"Then, in 1792, patriotism culminated in foreign wars; and the pressures of conflict, internal and external, pushed terrorism to new lengths. Because they were reminiscent of aristocratic ways, elegance, manners, wit were denounced as treason. The King was deposed, and a new calendar opened with ''Year One of French Liberty.'' In revolutionary newspeak, liberty, of course, meant its opposite: a police state, in which spying, denunciation, indictment, humiliation and death threatened all. The sententious religion of universal brotherhood gave way to the polemics of paranoia: Rousseau with a hoarse voice, as Mr. Schama puts it. Personal scores became political causes. Nuts came out of the woodwork. Marat was one, but a nuttier enthusiast, the Marquis de Bry, gauging the mood of the hour, offered to found an organization of tyrannicides - 1,200 freedom fighters dedicated to the murder of kings, generals and assorted foes of freedom.
"Thus was the joy of living replaced by the joy of seeing others die. Mr. Schama is at his most powerful when denouncing the central truth of the Revolution: its dependence on organized (and disorganized) killing to attain political ends. However virtuous were the principles of the revolutionaries, he reminds us that their power depended on intimidation: the spectacle of death. Violence was no aberration, no unexpected skid off the highway of revolution: it was the Revolution - its motor and, for a while, its end.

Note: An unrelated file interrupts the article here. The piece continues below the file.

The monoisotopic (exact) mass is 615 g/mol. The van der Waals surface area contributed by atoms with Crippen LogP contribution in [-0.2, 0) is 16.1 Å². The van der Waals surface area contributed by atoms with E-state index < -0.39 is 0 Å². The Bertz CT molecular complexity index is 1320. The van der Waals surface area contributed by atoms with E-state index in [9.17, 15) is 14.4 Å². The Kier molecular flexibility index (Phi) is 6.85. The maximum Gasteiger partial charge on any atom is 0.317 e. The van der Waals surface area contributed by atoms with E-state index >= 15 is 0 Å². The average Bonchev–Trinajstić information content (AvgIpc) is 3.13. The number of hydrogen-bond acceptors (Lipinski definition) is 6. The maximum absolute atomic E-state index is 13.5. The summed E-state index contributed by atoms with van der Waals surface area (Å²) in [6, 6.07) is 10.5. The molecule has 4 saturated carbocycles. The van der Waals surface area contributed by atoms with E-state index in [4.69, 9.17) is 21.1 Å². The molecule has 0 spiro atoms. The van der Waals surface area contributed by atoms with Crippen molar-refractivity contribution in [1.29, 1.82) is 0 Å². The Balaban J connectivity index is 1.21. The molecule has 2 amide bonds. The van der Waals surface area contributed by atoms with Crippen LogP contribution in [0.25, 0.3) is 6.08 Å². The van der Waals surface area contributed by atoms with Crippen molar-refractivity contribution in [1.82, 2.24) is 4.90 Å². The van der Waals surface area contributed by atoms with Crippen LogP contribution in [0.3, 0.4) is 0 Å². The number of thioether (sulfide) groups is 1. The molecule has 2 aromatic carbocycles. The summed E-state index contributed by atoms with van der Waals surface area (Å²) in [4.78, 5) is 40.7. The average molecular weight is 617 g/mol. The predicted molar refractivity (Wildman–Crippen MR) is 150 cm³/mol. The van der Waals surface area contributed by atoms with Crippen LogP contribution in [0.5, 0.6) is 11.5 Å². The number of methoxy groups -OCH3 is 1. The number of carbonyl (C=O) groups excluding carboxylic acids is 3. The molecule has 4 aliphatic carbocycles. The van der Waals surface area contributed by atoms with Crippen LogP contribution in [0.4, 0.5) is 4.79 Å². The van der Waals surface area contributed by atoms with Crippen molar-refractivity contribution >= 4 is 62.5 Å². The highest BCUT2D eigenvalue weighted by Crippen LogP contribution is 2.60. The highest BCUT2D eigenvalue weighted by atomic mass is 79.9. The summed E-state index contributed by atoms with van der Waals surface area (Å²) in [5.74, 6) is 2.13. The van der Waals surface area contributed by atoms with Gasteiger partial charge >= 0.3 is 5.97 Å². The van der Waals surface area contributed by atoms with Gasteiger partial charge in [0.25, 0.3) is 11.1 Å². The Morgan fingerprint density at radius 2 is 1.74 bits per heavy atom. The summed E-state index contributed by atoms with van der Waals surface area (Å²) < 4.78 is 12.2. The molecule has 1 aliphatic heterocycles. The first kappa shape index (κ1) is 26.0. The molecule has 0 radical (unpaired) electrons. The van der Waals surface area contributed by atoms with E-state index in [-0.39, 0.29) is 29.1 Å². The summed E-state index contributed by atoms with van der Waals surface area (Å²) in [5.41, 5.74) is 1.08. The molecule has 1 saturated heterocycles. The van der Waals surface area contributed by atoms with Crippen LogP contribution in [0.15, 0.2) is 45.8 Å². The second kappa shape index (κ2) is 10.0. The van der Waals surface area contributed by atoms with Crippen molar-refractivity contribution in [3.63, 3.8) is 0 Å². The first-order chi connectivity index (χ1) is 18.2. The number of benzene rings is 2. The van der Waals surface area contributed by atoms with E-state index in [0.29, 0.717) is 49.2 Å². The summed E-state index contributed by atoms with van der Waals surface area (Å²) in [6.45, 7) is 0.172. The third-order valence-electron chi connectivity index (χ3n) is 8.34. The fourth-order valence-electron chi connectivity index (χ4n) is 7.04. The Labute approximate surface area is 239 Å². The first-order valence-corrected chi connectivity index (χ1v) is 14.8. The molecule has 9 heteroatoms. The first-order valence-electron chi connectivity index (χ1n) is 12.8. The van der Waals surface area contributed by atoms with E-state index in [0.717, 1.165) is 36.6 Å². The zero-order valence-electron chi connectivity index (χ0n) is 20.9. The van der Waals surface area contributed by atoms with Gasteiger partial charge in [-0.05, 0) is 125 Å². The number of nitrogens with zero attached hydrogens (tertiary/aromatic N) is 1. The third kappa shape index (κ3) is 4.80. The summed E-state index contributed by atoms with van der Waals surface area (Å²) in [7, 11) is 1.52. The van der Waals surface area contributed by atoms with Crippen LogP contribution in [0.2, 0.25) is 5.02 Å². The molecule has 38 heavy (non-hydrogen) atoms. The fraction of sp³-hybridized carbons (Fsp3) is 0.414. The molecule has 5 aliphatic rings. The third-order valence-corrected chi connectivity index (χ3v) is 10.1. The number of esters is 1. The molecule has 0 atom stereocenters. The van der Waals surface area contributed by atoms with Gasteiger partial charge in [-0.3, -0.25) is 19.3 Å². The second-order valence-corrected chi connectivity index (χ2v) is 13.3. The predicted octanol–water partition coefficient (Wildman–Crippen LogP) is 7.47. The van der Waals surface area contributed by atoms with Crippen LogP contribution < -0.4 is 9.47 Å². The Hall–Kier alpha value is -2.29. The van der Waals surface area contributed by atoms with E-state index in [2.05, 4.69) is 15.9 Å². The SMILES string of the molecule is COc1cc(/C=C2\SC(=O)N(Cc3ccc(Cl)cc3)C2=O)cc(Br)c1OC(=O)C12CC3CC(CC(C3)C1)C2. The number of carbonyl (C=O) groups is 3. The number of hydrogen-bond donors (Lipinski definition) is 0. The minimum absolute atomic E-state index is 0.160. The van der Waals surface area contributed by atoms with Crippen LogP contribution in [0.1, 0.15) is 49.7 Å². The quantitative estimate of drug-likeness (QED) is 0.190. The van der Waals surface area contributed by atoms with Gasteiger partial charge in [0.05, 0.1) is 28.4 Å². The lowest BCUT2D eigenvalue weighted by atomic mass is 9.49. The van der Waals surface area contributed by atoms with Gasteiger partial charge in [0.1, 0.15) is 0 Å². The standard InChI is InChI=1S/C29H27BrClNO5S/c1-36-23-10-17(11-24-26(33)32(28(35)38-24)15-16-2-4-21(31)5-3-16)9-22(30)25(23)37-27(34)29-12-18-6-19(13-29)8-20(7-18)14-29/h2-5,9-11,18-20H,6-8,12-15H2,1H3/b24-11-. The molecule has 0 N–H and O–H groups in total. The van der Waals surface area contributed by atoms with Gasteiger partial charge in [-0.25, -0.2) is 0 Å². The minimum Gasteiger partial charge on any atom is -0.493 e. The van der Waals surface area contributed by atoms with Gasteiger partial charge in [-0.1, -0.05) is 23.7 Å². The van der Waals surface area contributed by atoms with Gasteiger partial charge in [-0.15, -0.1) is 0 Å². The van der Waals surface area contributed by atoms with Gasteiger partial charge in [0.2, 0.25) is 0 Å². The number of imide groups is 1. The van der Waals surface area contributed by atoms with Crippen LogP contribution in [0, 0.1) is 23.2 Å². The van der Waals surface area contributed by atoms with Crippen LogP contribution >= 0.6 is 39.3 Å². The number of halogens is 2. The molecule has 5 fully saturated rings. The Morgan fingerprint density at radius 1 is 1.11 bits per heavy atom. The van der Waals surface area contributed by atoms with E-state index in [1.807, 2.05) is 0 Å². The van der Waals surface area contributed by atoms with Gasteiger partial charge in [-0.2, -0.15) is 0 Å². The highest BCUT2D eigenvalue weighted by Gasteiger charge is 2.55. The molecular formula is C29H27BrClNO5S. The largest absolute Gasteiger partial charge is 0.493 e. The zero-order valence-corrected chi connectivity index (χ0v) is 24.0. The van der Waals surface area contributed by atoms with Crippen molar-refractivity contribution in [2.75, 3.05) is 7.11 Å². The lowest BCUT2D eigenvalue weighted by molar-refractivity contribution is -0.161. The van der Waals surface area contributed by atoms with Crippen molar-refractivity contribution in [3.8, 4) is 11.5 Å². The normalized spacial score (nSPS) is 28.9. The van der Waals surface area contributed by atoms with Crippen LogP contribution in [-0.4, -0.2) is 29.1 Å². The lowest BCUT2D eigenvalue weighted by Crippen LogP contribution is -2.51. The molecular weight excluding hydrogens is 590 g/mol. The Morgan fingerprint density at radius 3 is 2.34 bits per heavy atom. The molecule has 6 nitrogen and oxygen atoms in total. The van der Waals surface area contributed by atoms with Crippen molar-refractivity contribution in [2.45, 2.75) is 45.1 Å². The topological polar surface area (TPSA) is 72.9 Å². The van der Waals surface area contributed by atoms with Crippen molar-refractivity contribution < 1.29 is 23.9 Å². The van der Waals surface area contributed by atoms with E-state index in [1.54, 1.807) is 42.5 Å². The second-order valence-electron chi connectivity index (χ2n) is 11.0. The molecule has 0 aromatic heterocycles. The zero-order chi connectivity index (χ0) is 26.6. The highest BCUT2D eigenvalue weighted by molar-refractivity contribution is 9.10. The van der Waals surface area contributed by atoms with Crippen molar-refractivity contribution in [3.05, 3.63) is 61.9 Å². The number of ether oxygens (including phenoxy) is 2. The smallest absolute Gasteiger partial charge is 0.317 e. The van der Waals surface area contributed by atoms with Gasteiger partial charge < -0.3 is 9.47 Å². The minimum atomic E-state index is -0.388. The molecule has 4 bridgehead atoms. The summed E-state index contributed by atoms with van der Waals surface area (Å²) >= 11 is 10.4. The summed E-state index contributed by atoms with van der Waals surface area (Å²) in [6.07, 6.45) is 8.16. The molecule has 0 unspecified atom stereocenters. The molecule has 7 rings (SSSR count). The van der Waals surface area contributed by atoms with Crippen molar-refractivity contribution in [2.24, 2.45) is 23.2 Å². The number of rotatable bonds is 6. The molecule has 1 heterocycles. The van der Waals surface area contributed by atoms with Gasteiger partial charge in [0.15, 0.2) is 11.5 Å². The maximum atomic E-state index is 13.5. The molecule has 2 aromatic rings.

"In the National Assembly Mirabeau had argued that a few must perish so that the mass of people might be saved. It turned out that more than a few would perish. Politicians who graduated from rhetoric to government found that rhetoric made government impossible. If patriotism was to triumph, politics had to end; liberty had to be suppressed in the name of Liberty; democracy had to be sacrificed so that Democracy should live. Speaking from the ruthless precinct of the Committee of Public Safety, [in 2001 we have an "Office of Homeland Security" -- R] Saint-Just, who is one of Mr. Schama's favorite antiheroes, insisted that the Republic stood for the extermination of everything that opposed it. And absence of enthusiastic support was opposition enough.
"With the likes of Saint-Just and Robespierre (a state scholarship boy, typical of old regime meritocracy), doublespeak was in the saddle. Murderously weepy, sadistically moralistic, fanatically denouncing as fanatics those who did not share their fanaticism, men like Robespierre stood for the will of the people as long as the people's will matched their own visions. Ever offering to die for their beliefs, they got the sour satisfaction of undergoing the martyrdom they professed to seek: murderers murdering murderers before being murdered in their turn, until the last days of July 1794 brought an end to the Terror, though not to continuing terrorism."
Further to ours earlier, Annalex. Terror's just the calling card of all revolutionaries ... PARTICULARLY those who've positioned themselves as the Conditioners fit to carry out (and, by any means necessary, Impose) "The People's Will".